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A 5.00-kg particle starts from the origin at time zero. Its velocity as a function of time is given by

$$

\overrightarrow{\mathbf{v}}=\left(6 \mathrm{m} / \mathrm{s}^{3}\right) t^{2} \hat{\mathbf{i}}+\left(2 \mathrm{m} / \mathrm{s}^{2}\right) t \hat{\mathbf{j}}

$$

(a) Find its position as a function of time. (b) Describe its motion qualitatively. (c) Find its acceleration as a function of time. (d) Find the net force exerted on the particle as a function of time. (e) Find the net torque about the origin exerted on the particle as a function of time. (f) Find the angular momentum of the particle as a function of time. (g) Find the kinetic energy of the particle as a function of time. (h) Find the power injected into the particle as a function of time.

a) $2 t^{3} \hat{\mathbf{i}}+t^{2} \hat{\mathbf{j}}$

b) If $\vec{r}$ and $\vec{v}$ are parallel to each other, then the particles travel in a straight line.

c) $(12 t \hat{\mathbf{i}}+2 \hat{\mathbf{j}}) \mathrm{m} / \mathrm{s}^{2}$

d) $60 t \hat{\mathbf{i}}+10 \hat{\mathbf{j}} \mathrm{N}$

e) $\left(-40 t^{3} \mathrm{N} \cdot \mathrm{m}\right) \hat{\mathbf{k}}$

f) $\left|-10 t^{4} \hat{\mathbf{k}}\right|$

g) $90\left(\mathrm{m} / \mathrm{s}^{3}\right)^{2} t^{4}+10\left(\mathrm{m} / \mathrm{s}^{2}\right)^{2} t^{2}$

h) $\left(300 t^{3} \mathrm{W}\right)+20 t \mathrm{W}$

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Sihle R.

October 16, 2020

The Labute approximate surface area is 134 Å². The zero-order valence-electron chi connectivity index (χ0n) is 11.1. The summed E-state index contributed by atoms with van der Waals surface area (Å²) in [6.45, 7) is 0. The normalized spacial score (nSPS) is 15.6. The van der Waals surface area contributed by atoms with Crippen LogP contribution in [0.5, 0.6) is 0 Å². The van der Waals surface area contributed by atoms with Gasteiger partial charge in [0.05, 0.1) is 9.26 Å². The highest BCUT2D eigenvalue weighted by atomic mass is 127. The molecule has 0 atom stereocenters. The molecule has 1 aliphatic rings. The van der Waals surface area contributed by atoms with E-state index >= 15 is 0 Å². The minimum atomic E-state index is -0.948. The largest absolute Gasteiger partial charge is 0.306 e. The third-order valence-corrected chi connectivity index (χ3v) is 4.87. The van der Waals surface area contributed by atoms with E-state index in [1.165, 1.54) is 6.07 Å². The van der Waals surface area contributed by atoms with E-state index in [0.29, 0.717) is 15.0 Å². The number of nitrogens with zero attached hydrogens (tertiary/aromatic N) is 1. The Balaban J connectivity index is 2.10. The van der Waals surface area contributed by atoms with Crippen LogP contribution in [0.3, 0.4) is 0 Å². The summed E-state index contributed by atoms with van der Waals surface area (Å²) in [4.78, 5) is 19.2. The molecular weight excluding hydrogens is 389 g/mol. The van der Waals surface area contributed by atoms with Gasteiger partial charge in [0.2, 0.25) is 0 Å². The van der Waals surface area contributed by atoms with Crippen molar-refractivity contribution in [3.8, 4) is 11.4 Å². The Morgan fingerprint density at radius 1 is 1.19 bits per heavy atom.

Ah, question like this is testing our understanding of the mathematical relationships between different physical properties. Really More than anything else, can we compute a position given a velocity? Can we computer force a torque and angular momentum and so on and so forth? That's ultimately what this question is gonna be testing us. So when I see a question like this, I asked myself two questions. The first. What information have you given us in the second? What information are they asking me to find? Then the bulk of my work in solving a question like this will be on determining how to get from what they've given us toe what they're asking for. So let's start with that first question. What information have they given us? Well, the first thing that they give us is the mass of the particle. The first sentence there tells me that the particle has a mass of five kilograms. The second piece of information they give us is not as explicit as the first, but they tell us that the particle starts at the origin when time T equals zero. So the way I would write this down is that the position are of the particle at a time equals zero is the origin which is zero in the X so zero I hat and zero in the UAE, which would be zero j hat. If you're comfortable, you can just write it as a single zero. But when I'm dealing with vector components that have I had and J had pieces, I like to write them both down just to remind myself that this is in fact a vector quantity and so that I don't forget that it's a vector. The next piece of information that they give is the most important information that we're going to use from the bulk of the problem, which is the velocity as a function of time and again they give us to this in a vector equation. Using the I hat on, the J had notation. They've even thrown some units in there to ensure that we understand which units go with which physical properties. So for now I'm just copying the information down. We've got six meters per second Q T squared I hat and two meters per second squared times t in the Y direction or the J hat direction. So this is all the information that we've been given. The next question I ask myself is, What information do I actually need to solve? And there's a lot. But by breaking this question down into each individual step will find that even though it's asking us a lot of things, each one on its own will lead very nicely into the next or a future one. So the first question they ask us is what is the position is a function of time. The next question they ask is describe its motion qualitatively, so that's not really a calculation. We'll get to that one when we get to it. Next, they ask for acceleration as a function of time, and then they ask for net force as a function of time. You can have the net under there if you want to. It's up to you your personal preference. After Net force, they ask for a net torque, which we symbolise with a little towel, a Greek T. After torque, they ask for a angular momentum again as a function of time. Second last, ask for the kinetic energy as a function of time, which is not a vector, so I'm not gonna drug little vector air over top of it, and same with power. The last thing that they ask for. So let's start at the top with position. How do we find the position given the information we have? So the first question I need to ask myself is, What is the relationship between position and the information I'm given in this case Velocity initial position in mass being velocity, which is velocity is equal to the derivative of position with respect to time. Now, that would be great if we had position and we're trying to calculate velocity. However, because we have the opposite situation, we're just going to do the opposite of this formula. So what's the opposite of a derivative taking an integral. So the position is going to be computed by taking the integral of the velocity with respect. Two time are as a function of time is computed by taking the integral, and I'm going to substitute in the velocity just from the question, I'm gonna drop the units just to make it a little bit easier to right in the integral here, plus to TJ hat all retrospective time. That was a quick look quick, Little refresher in doing inter girls, when I'm doing Integral is of power. I look at the exponents on each variable. I add one to that exponents which in this case would give me three. And then I divide my term by that new exponents. Same thing over here. If there's no exponents written, I've gotten exponents of one. I add one to that to get to. And then I divide my expression by that new exponents. So my next line would look something like this. After taking the integral six t cubed over three in the I had direction, which just goes along for the ride. It's not a variable, so I don't have to worry about it when I integrate j half now because I've done an indefinite integral I need to add in a constant of integration, which could technically be a variable. It could. Sorry, it could technically be a vector. It could have components in the X direction and in the Y direction. So that's the next thing that we're gonna have to do after we simplify this a little bit, we're gonna have to solve for what that constant of integration is But first, I'll just quickly clean up my integration. 6/3 econ simplify to just two t cubed in the I had direction and the twos cancel haute toe. Leave me with just t squared j hat in the jihad direction. So when solving for a constant of integration like this see here we typically will use what are called initial conditions or some other information about the position that has been given to us. In this case, you'll recall the question told us, Hey, at time T equals zero, we know what the position is. It zero I had zero j hat. So buy something t equals zero into my integral here and here for tea and letting r equals zero on this side over here we can actually solve for what might see is gonna be So let's do that. We know that the position AT T equals zero is zero I hat plus zero j hat. So we'll plug that in, and then we also know that that happens AT T equals zero. So that's what we're gonna plug in there. And then we just sold for C looking at each term separately. I've got to time. Zero cute. Well, that's just gonna be zero. Here. I've got zero skirt that's also going to be zero. So on my right hand side, I'm gonna end up with zero. I had plus zero j hat and on my left hand side, I have the same thing. So as it turns out, my C is going to be non existent because I already have zero. I had an zero j hat at Time T equals zero already. So my final answer for our, which I can plug back in to my expression on the right hand side, is just gonna be what I had right here. So there we have our position to t cubed I hand plus T square J head meters. So the next question asks us to describe this motion qualitatively so qualitatively to me means using words and just describing basically, what is the particle doing? I'm gonna look at it in its separate vector components. So first I'm gonna take a look at the X, and then I'm gonna take a look at the y. So let's write thes out as two separate functions. X of T equals to t cubed. And why of T equals T squared. Looking at these two functions, the exponents on the X has a T cubed. Where is the power on the Y function is only T squared. So to me, this means that the function is moving further in the X direction than it is in the wider action. This is further added by the fact there's a coefficient of to here on the X function as well. So I would just describe its qualitative motion as the fact that it's moving in two dimensions, and it's moving further along the X direction than it is in the Y direction as time progresses. If I wanted to sketch very roughly or what that might look like on a graph, it might be doing something like this where it's growing a lot quicker in the X than it is in the UAE. But because it just asked us to graph or describe its motion. Qualitatively, I'm not gonna waste a lot of time plotting an exact trajectory, because that would be more quantitative analysis than is necessary. So that's how I would describe its motion qualitatively, the next question asks us to solve for the acceleration you can ask the same question I did before. What's the relationship between acceleration and the information that I already know? Well, the relationship that comes to mind that, you may recall, is that the relationship between acceleration and velocity is very similar to the relationship between position and velocity, in that it's the derivative of velocity with respect to time. This time the relationship is the white right way around. So all I need to do to solve for the acceleration as a function of time is take the derivative of the velocity. So to do that, I'm again going to just drop my units to keep things simple here and attack it with a derivative. So in case you need a quick little refresher on how the derivative works, when I'm taking the derivative of an expression that has explosions, I look at the exponents. First I multiply the exponents by my coefficient and then I'm gonna subtract one from it. So for my first term, that would give me an acceleration in the I had direction of two times six, which is 12 and t to the power of one, which I don't even have to write. So not going to and that's in the I have direction. If we do the same thing with the with the T here, I have an exponents of one. I take my one down and I multiplied by the 21 times two is just too. And subtracting one from the exponents on the T gives me a T to the power of zero, which is just no t at all or one. So I don't even have to write anything down. And I'm left with just a two. So this would be my acceleration. And if I want to throw my units in there, I can either throw them in at the end like that, or I can put them back in to the individual constants. Whatever you are most comfortable with, place the units there or whatever is expected of you as you're answering this question. So the first, um, constant, you will recall from the question had the units of meters per second cubed. So if you put that in there in the I have direction, um and then the second constant had units of meters per second squared in the jihad direction. So there we go. That is our acceleration. Next, we're gonna see how to solve for force. So let's ask ourselves that question again. How does force relate to one of the physical variables that we've already calculated? The one that comes to mind for me is force equals mass times acceleration. Luckily, we have our mass and we have our acceleration. We just calculated it so we can just shove those two things together to sell for our force. Mass was five kilograms and my acceleration was 12 meters per second. Cubed, um, times t in the I had direction plus two meters per second squared in the jihad direction. So in this case, we're multiplying a scaler by a vector. So mass is the scaler, accelerations, the vector. All I have to do is multiply the scaler by each vector component as I would if I was just distributing this multiplication across two terms in a bracket in order to get my final answer for force. So doing that, we get five times 12 which gives me 60. The units multiply together to make kilogram meters per seconds cubed, or I could just call that Newtons per second to make it a little bit cleaner five times to give me a 10 again. The kilograms multiply to make kilogram meters per second, cubed or again. If I want to simplify the units, we can just rate that as Newton's. And so there's my force. So the next part of the problem asks us to solve for torque the net torque on the particle again, we need to ask ourselves, what is the relationship between torque and another variable that we've already calculated in this case? The formula that we're gonna use is that torque is equal to position our cross product with force. So this one involves taking the cross product of these two vectors. So this question provides us a great opportunity to practice taking the cross product. But otherwise we've already calculated our position, and we've already calculated our force in the last question. So we already have enough information to do this. We just actually have to go through the cross product to calculate the answer to this question. So again, I'm gonna write down our two vectors, just dropping the units to make it a little bit more readable. So our position we had to t cute. I had plus t squared in the J Hat Cross with our force that we just calculated, which is 60 t in the eye hat, plus 10 in the jihad. So when doing the cross product, there are a bunch of different ways to do the cross product. But I'll show you the one that I find most convenient for questions like this where I've got vectors already in the I had J hat notation and the way I like to do this is just by distributing my vectors as they normally would and then resolving the cross product of the individual vector components. So what do I mean by that? Kind of like we did in the previous question, where you multiply the scaler tons of vector. I'm just going to distribute the X component times the X component, the Y component times, the y component, the Y component times X component and the Y component times the y component like I would if I was just multiplying to bracketed expressions by each other. Normally, however, after I do that, I'm gonna have to resolve each of the cross product separately. And to do that, I'm gonna exploit the two relationships that I know of when I think of cross products, the 1st 1 is the cross product of any vector component with itself is always zero. So if I ever have to vector components that cross themselves when they're the same vector So I had cross I had J head crusty had Kwiatkowski head. It's always equal to zero. The other relationship I remember is this site click coal relationship between the I had jihad and K head So I had crossed with Jay. Hat is always gonna turn into key hat and j had cross of k had is always gonna turn into I hat and so on and so forth. Whenever I go this way around the circle, I always get a positive result if I end up going the other way So I had cross K hat, for example. I would still get J hat, but it's going to be negative. Likewise, J Hat Cross I have would give me que hat, but it would just be negative. So now, applying the principles we've just talked about, we can compute the torque component by component multiplying. The first component of the first vector tends the first component 2nd 1 we get to t cubed times 60 t and I like to separate out the vectors afterwards so that we can see exactly how we're going to simplify them. I had cross I had. Next term we get is to t cubed times that 10 and that's in. I had cross J hat second or third term. Rather, we're gonna get is the T squared from the first vector and the 60 t from the second vector. And that's a J had cross I have now I should mention here that order when doing the cross product product matters, as we kind of talked about in this step over here One way we get a positive and one way we get a negative doing our final piece here. We've got t squared times, tense age, a hat cross J hat factor. So applying the principles that we just talked about up here, we can see some of these air just gonna immediately disappear to zero. The 1st 1 because it's an I had crossing I had and the 2nd 1 because it's a J had cross Ajay hat that's also going to disappear to zero the second term here. We haven't. I had cross Ajay hat using our wheel. We can see that this would lead us with a positive K hat. So I'm gonna write that in there as a positive. Can't. On the final term we have to deal with. We've got a J head cross. I had again looking at the wheel that's still going to give us a K hat, but this time, because we went quote unquote backwards, That's gonna be a negative, negative k hat that we're dealing with. So now all we have to do is just clean this up a little bit. To do that, I've just clean up our workspace a little bit, and I'm just going to simplify the two terms that we have left. So the 1st 1 becomes 20 t cubed in the K hat direction, and the 2nd 1 becomes negative. 60 t cubed also in the K head direction. Now, because both of these are T cube terms and they're both in the K hat direction. I can combine them as, like terms and end up with my final torque, which is negative. 40 t cubed in the K hat direction. For now, I'm gonna write that down and then we'll be tackling angular momentum. All right, so we've added our torque answer to our list of answers and you'll notice I've put the units back in Newton meters per second cube, which just came from multiplying the meters by the units that we had in the previous question. Next on the agenda is calculating angular momentum. Two formulas come to mind when we want to calculate angular momentum. Given the information we already have, the first is angular. Momentum is equal to the cross product of position and linear momentum, which is lower case p. You will recall that regular momentum is equal to mass times velocity. So because we know the position and we know the mass and we know the velocity, this is a form that we could use, given the information we have. The only downside here is that it would require taking another cross product. The other relationship that we could exploit is the relationship between torque, an angular momentum which is, like some of our other variables, a time derivative. Since I'm trying to calculate angular momentum given torque, the opposite of this would be that angular momentum is the integral of torque with respect to time. So either of these two formulas we can use to calculate angular momentum. If there's one way that is more comfortable to you use. That way, however, I'm gonna do it, the Inter go away because given the information we have in this problem, it's gonna be more straightforward. And we just did a cross product, so I'd rather not do another one if I don't have to. To calculate this integral, we need to use the torque that we already found and plug it into the integral formula that we just rode above. So that looks something like this again. I'm going to drop the units just to keep things a little bit cleaner here. T cubed K hat with respect to time again taking an integral with the power We have a power of three integral power rule, says I. Add one to that and then divide my answer by my new exponents, which would be dividing by four. And so my final answer in the integral will be, um, negative 10 t to the power of four in the key hat direction. So that's the angular momentum as I said before, If you want to go through and do the cross product, you can the steps would be the same as how we did the cross product to solve for the torque. Um, but you may notice that doing it the integral way was quite a bit quicker. So let's write that down and move on to kinetic energy. So now we're getting into non vector quantities. So kinetic energy and power, that too we have left to solve for neither of which is a vector. But we're still gonna have to use the vector components we already have in order to solve this for these remaining two components. So kinetic energy, same questions before What's a formula that relates kinetic energy and some of the things that we have already calculated? The one that comes to mind is the basic definition of kinetic energy, which is 1/2 m. V squared. So the question that often gets asked when we see a vector squared in a scaler equation like kinetic energy is how do I score of actor and what does that mean? So when we see it like this, what the V squared is actually representing is the dot product of the vector V with itself. Let's do a brief review of the dot product. So let's say I have two vectors A and B and I'm dotting them to each other. Let's assume that they're three dimensional vectors with an I had a J had in the key had component. Or we could also say that they each have an X y and zed component. The dot product basically takes the X components, multiplies them together, and to that adds the Y components, multiplying them together and the zed components, multiplying them together and so on and so forth. If you had any higher dimensional vectors. So what does that look like for our vector here? Well, we've got V squared, which is v dot v. I write that would explicitly, that's again just dropping the units for simplicity. Six. T squared in the eye hat plus two t in the J hat dotted with the exact same thing 60 square in the eye had and to t in the J hat. So the dot product basically says, multiply the like components together and then add them. And that's exactly what I'm gonna dio. So multiplying the two. I had components. I get 60 squared times 60 squared, which is 36 t to the fore and then multiplying. The J have components together. I get to tee times to T, which is four t squared, and that's it. Notice how the I had in the J had both disappear. That's the point or part of the point of the dot product, which is? I should end up with a scaler quantity. The I had and the J had both disappear, and I'm just left with 30 62 the four plus four t squared. So at this point, I'm going to take this and set it aside for now and go back to my kinetic energy equation at the top here. And let's plug in what we know. So, OK, does he go toe 1/2? Well, that's 1/2 we know half my masses five again just dropping the units for now. And my velocity is what we just figured out right here 36 t to the fore plus four t squared, multiplying this all through. I get half times five times 36 is 90 t to the four the half times the five times the four is 10 t squared. So let's actually take the time here to put back in the units for a second and see what happens with all those units. So I've just coached everything up a little bit to give myself a little bit more space. But let's go through and talk about the units here. So the five, which was my mess head units of kilograms, the 36 t to the four plus four t squared. Well, that whole thing has to have units of meters squared per second squared because that was a velocity. But if we go through to the individual terms, let's look at what their units would be. The 36 well, that came from the six meters per second cube. So those units are gonna be meters squared per second to the six. Because that's what a meter per second cube squared would be. Same thing here. This four came from that two meters per second squared, scoring that I get meters squared per second to the power of four. So multiplying all of those units through this 90 is gonna have units of kilograms meters squared per second to the six, and the 10 is gonna have units of kilogram meters squared per second to the fore. Now, those air pretty ugly, so we could simplify them. And there's a number of ways to simplify them. But to me, the way that makes the most sense would be to call them as jewels per second to the fore and jewels per second squared because one jewel is a kilogram meter squared per second squared. So taking out one of those from each of those terms, I'm left with a second of the four on the bottom in the first and a second squared on the bottom in the in the other one. So we're gonna write that one down and move on to the final piece of this puzzle, which is the power? All right. Our final question is calculating power asking the same question we've been asking all along. You know it by heart by now. What's the relationship between power and something we've already solved? If you had answered, power is the derivative of kinetic energy. With respect to time, you are exactly along with where we're going to go. So one final derivative and that will take us to the end of this essay of a question. So power equals D by D. T of 90 key to the fore plus 10 t squared, taking another derivative, remembering our power rule. I take my exponents, multiply it down and subtract one from it. Do that to both terms, and what we end up with is a power that 90 times forgives us 3 60 t cubed plus 10 times two is 20 t for my power. And again we could put the units into the individual terms. Or we could put the units in on the overall expression. And you know what? Since I haven't done that for any of the other ones yet, let's do that for this Final one because we know that power has units of what's so let's go ahead. And just to show you one other way to write the units, we can go ahead and write Watts around the entire thing. So there we have it, those air, all of the different properties that we have calculated